By the time Sigismund Sternburg arrived at Fort C.F. Smith in late July 1867, he had been an officer on two continents, for almost a decade. Unfortunately, his final duty had almost arrived, at a remote hayfield in the Bighorn River valley. And though his life would be cut short, he had experienced a lifetime’s worth of adventures and accomplishments all before the age of thirty.
From Europe To The United States - A Soldier’s Life
Sternburg was born in Prussia (Eastern Germany) in the late 1830’s. He acquired an excellent military education at the Prussian Military Academy, Engineering and Artillery School in Berlin. Sternburg went from there to serving five years in the Prussian army as a second lieutenant. Soon thereafter he immigrated to the United States. With the Civil War gaining intensity, he took up soldiering once again. By 1862 he was an officer in the Union Army where he rose to the rank of captain.
During this time he led men in two different New York Infantry regiments. This included a stint at the battle of Port Hudson on the Mississippi River in Louisiana where he was part of a volunteer party that stormed a stalwart Confederate position. He also saw action during the decisive Petersburg Campaign in late 1864-early 1865.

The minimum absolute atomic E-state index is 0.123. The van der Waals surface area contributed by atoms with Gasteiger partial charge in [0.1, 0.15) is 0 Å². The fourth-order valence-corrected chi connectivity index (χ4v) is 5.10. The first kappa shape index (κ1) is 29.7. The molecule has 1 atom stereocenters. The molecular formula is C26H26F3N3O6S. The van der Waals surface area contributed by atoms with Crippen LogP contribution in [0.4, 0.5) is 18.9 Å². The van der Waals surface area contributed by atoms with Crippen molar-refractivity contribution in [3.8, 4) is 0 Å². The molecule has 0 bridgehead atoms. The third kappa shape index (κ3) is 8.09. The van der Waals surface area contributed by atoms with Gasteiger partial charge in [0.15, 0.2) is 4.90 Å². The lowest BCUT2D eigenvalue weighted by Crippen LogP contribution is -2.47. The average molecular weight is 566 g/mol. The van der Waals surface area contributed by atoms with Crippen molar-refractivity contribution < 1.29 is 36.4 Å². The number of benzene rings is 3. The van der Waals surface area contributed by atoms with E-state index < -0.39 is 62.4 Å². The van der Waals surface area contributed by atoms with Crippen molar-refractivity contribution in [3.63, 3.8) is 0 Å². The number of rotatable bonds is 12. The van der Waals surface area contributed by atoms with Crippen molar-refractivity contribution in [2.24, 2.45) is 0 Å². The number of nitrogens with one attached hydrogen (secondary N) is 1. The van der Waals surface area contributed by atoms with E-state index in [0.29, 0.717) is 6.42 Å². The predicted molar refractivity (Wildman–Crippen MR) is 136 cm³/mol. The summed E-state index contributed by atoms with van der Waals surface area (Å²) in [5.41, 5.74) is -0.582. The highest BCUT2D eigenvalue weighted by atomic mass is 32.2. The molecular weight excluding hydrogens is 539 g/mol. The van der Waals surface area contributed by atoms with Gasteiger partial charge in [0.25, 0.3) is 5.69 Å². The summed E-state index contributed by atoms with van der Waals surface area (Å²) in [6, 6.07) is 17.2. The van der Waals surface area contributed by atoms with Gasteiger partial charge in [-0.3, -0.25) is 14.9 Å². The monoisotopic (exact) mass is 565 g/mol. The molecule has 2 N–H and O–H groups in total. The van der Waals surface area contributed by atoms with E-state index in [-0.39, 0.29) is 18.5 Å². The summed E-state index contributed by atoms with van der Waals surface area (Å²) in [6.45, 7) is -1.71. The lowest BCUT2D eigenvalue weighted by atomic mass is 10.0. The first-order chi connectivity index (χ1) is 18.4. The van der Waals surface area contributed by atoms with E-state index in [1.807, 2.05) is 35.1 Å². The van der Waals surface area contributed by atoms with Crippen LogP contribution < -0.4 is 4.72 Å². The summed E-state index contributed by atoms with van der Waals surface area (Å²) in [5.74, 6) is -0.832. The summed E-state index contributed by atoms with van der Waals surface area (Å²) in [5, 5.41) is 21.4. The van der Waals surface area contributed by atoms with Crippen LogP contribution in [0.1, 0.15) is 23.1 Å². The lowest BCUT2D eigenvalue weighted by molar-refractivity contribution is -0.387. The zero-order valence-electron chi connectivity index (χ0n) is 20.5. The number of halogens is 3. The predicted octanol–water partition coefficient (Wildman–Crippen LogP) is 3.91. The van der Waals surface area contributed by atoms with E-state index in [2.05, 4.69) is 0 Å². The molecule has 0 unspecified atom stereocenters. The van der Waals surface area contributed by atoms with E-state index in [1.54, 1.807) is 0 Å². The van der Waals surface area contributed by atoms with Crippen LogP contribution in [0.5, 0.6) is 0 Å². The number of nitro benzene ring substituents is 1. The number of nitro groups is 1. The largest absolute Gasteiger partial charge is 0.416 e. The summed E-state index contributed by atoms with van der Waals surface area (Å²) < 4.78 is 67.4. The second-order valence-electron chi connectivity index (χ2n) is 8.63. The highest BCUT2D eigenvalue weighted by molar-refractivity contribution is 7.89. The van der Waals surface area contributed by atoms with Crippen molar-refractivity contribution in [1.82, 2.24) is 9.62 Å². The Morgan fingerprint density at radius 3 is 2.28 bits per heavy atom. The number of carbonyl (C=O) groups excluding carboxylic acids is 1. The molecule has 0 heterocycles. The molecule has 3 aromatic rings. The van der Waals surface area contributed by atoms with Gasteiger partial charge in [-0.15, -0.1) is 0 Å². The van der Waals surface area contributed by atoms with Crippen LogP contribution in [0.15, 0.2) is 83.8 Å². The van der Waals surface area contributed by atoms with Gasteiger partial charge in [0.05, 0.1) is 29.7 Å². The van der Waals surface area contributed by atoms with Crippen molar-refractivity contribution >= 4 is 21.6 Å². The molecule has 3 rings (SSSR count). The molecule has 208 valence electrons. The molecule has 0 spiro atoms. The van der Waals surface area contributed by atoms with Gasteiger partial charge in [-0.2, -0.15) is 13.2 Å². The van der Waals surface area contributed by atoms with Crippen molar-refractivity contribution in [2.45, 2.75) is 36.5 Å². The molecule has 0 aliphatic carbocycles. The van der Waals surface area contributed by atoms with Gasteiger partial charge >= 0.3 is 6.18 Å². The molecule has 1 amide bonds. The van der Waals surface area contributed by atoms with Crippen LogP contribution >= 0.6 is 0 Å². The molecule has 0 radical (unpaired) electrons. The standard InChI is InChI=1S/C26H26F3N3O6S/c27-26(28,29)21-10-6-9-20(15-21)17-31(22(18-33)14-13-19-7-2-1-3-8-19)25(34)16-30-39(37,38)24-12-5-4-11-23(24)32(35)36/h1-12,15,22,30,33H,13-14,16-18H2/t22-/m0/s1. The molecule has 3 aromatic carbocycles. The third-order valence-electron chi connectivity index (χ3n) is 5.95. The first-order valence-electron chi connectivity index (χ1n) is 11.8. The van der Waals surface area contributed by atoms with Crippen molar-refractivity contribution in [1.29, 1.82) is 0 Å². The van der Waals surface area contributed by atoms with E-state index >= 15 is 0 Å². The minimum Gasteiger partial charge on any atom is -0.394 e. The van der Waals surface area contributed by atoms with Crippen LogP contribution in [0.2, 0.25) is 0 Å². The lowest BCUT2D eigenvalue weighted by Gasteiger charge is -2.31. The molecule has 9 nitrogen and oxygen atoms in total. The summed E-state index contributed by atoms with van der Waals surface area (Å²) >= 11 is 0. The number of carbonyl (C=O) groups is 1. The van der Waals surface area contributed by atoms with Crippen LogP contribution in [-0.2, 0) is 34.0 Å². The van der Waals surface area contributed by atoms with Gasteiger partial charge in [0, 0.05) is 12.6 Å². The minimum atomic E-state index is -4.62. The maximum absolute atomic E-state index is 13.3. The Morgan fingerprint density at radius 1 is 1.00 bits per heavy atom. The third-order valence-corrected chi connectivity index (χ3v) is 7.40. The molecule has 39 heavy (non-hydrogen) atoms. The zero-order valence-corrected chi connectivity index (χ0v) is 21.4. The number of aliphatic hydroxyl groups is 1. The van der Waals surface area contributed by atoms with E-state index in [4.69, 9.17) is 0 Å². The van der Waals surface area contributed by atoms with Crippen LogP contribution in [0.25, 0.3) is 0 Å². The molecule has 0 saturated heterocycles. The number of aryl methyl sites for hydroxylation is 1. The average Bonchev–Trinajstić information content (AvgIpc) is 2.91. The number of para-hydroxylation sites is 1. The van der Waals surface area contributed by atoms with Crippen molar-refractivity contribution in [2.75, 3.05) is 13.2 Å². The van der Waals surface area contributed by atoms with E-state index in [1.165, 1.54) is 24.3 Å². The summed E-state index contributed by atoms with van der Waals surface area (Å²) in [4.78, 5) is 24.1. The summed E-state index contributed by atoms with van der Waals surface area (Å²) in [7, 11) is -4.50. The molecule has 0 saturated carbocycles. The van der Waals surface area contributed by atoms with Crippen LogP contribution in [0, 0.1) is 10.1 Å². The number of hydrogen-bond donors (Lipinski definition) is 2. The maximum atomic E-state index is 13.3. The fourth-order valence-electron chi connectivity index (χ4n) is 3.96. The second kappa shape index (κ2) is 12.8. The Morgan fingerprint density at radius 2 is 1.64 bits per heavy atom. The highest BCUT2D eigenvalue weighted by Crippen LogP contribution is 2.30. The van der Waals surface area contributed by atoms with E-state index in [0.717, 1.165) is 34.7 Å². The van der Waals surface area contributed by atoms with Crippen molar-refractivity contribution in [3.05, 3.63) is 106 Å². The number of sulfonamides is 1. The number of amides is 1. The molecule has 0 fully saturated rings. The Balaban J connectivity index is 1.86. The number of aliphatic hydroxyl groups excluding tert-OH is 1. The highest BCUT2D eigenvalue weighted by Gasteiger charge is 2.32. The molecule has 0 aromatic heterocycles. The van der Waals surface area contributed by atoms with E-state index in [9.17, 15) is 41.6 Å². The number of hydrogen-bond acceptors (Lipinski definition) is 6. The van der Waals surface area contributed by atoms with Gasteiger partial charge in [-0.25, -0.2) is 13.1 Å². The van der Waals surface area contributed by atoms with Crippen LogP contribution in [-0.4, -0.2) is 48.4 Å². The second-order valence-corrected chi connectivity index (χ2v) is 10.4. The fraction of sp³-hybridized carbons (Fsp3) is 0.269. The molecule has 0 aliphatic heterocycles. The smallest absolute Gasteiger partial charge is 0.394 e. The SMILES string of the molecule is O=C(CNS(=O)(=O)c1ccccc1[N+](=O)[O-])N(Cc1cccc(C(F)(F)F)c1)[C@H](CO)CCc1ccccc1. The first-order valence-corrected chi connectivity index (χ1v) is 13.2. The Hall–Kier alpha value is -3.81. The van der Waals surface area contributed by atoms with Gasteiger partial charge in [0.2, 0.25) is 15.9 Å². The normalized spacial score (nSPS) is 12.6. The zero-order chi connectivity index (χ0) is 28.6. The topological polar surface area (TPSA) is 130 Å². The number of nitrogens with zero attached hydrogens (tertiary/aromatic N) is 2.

A New Frontier
Following the end of the Civil War, Sternburg continued to pursue a career with the United State military. He once again attained the position of captain, leading African-American soldiers in the 82nd U.S. Colored Troops. Following this stint, he used shigh powered connections - including none other than Major General Philip Sheridan - to procure a position as second lieutenant in the 20th Infantry with the U.S. Army. This would lead directly to his frontier assignment at Fort C.F. Smith.
Isolated And Exposed
Sternburg had only been at the fort a week when he was called on July 30th to lead a detachment of 19 soldiers who were to protect a group of civilian hay cutters. The cutters were working at a hayfield approximately two and a half miles northeast of the fort, at a site several hundred yards off the Bighorn River, bounded by Warman Creek.
Throughout July, the Crow had warned the commanding officers at the fort, that the Sioux along with their Northern Cheyenne and Arapaho allies were marshalling hundreds of warriors for a major attack.
These same warnings had been heard before, but the officers had noticed that the Crow seemed highly agitated this time. Security was increased at the fort. Unfortunately this may have led the hostiles to turn their attention to the isolated and exposed haying party a couple of miles away.
Click here to read Sigismund Sternburg Part Two - A Fatal Shot